In a previous post, I mentioned the Golden Age of Cycling, which occurred at the beginning of the 20th century. And from the most current numbers, it looks as if we might be poised for a second Golden Age.
Rutgers University professor John Purcher has crunched the most recently available cycling data, and his numbers are pointing to a renaissance in cycling. Here are the highlights:
- Bike commuters doubled between 1990 and 2009.
- Transportation cycling (going to work, shopping, running errands) is outpacing sport cycling (fast guys in lycra). 54% of all cycling trips in 2009 were for transportation, an increase of 11% in 8 years.
- Cycling fatalities fell 21% between 1998 and 2008 (Remember my post about cycling safety?)
(Source: "Bicycling Renaissance in North America?," Pucher, J., et al., 2011, Transportation Research A, Vol. 45)
What does this mean to you? Well, if you are thinking about jumping into cycling -- particularly transporation cycling -- it means that you are beginning to see a variety of bicycles and gear designed for this purpose. When first lived car-free, as a dazzling young urbanite in Boston, there was no such thing as a "commuter bike." I had to make do with a faux-racing bike with its drop handlebars and uncomfortable-but-speedy design. Now there are dozens of brands that make commuters, from Jamis to this fine selection, including a very classy Pashley.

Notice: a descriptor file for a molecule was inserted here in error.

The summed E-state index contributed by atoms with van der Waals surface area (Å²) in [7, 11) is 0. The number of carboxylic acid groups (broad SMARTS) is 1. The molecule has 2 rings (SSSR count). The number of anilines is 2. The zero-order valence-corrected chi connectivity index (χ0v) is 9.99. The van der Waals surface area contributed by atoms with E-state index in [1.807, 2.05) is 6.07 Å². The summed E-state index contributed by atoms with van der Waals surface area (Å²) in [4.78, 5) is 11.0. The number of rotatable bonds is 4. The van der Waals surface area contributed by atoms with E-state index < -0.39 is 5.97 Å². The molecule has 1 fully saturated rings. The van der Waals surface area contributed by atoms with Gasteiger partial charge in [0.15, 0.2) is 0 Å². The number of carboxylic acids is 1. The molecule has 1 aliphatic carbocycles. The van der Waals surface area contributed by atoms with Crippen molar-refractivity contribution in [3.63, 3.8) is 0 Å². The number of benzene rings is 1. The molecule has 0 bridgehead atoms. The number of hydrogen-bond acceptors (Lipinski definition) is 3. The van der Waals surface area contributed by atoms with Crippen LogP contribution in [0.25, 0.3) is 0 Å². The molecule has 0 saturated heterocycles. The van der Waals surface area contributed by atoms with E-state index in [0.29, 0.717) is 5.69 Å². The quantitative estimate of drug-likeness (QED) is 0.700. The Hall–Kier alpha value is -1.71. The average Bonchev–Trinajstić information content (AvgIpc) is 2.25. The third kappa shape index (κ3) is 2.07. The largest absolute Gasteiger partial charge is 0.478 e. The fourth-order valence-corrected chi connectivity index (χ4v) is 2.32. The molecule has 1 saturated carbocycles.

It also means that your safety, which is already pretty good, will get even better. Because multiple studies have shown that the more cyclists there are on the road, the safer it is for all cyclists (there is also some evidence that suggests that more cyclists make the roads safer for motorists as well).
For me, cycling makes a wonderful transition from work to home. Instead of remaining compressed and tense behind the wheel of my automobile, my ride home is now filled with sunsets, stars, the smells of the seasons and the gentle hiss of my tires on the road.
And that is what makes my daily commute a daily pleasure.
Dr. Avery Jenkins is a chiropractic physician specializing in the treatment of people with chronic disorders. He can be reached at firstname.lastname@example.org or by calling 860-567-5727.